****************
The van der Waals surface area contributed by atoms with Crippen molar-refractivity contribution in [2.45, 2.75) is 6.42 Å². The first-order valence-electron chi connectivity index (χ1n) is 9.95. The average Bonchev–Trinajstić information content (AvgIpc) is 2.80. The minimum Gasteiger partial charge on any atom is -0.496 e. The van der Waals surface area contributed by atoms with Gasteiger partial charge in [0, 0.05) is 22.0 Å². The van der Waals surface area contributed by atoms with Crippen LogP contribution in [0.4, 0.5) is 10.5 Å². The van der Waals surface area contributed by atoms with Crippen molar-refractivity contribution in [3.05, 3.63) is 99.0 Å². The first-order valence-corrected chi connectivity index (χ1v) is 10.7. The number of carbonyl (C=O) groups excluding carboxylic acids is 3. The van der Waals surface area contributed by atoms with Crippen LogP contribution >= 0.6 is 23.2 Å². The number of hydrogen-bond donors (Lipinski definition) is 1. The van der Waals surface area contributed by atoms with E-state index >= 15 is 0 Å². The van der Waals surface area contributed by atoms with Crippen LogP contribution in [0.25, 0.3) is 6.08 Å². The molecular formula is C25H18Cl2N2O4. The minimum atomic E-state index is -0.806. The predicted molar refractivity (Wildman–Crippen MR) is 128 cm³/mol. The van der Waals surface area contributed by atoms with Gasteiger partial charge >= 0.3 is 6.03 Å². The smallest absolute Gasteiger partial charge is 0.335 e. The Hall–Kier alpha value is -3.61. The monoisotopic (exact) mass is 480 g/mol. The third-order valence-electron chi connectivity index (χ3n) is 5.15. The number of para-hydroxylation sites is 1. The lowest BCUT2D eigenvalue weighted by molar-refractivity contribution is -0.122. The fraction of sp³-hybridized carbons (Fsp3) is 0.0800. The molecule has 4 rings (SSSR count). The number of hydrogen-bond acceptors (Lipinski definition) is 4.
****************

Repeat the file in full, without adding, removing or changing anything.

The van der Waals surface area contributed by atoms with Crippen molar-refractivity contribution in [2.45, 2.75) is 6.42 Å². The first-order valence-electron chi connectivity index (χ1n) is 9.95. The average Bonchev–Trinajstić information content (AvgIpc) is 2.80. The minimum Gasteiger partial charge on any atom is -0.496 e. The van der Waals surface area contributed by atoms with Gasteiger partial charge in [0, 0.05) is 22.0 Å². The van der Waals surface area contributed by atoms with Crippen LogP contribution in [0.4, 0.5) is 10.5 Å². The van der Waals surface area contributed by atoms with Crippen molar-refractivity contribution in [3.05, 3.63) is 99.0 Å². The first-order valence-corrected chi connectivity index (χ1v) is 10.7. The number of carbonyl (C=O) groups excluding carboxylic acids is 3. The van der Waals surface area contributed by atoms with Crippen LogP contribution >= 0.6 is 23.2 Å². The number of hydrogen-bond donors (Lipinski definition) is 1. The van der Waals surface area contributed by atoms with E-state index >= 15 is 0 Å². The van der Waals surface area contributed by atoms with Crippen LogP contribution in [0.25, 0.3) is 6.08 Å². The molecular formula is C25H18Cl2N2O4. The minimum atomic E-state index is -0.806. The predicted molar refractivity (Wildman–Crippen MR) is 128 cm³/mol. The van der Waals surface area contributed by atoms with Gasteiger partial charge >= 0.3 is 6.03 Å². The smallest absolute Gasteiger partial charge is 0.335 e. The Hall–Kier alpha value is -3.61. The monoisotopic (exact) mass is 480 g/mol. The third-order valence-electron chi connectivity index (χ3n) is 5.15. The number of para-hydroxylation sites is 1. The lowest BCUT2D eigenvalue weighted by molar-refractivity contribution is -0.122. The fraction of sp³-hybridized carbons (Fsp3) is 0.0800. The molecule has 4 rings (SSSR count). The number of hydrogen-bond acceptors (Lipinski definition) is 4.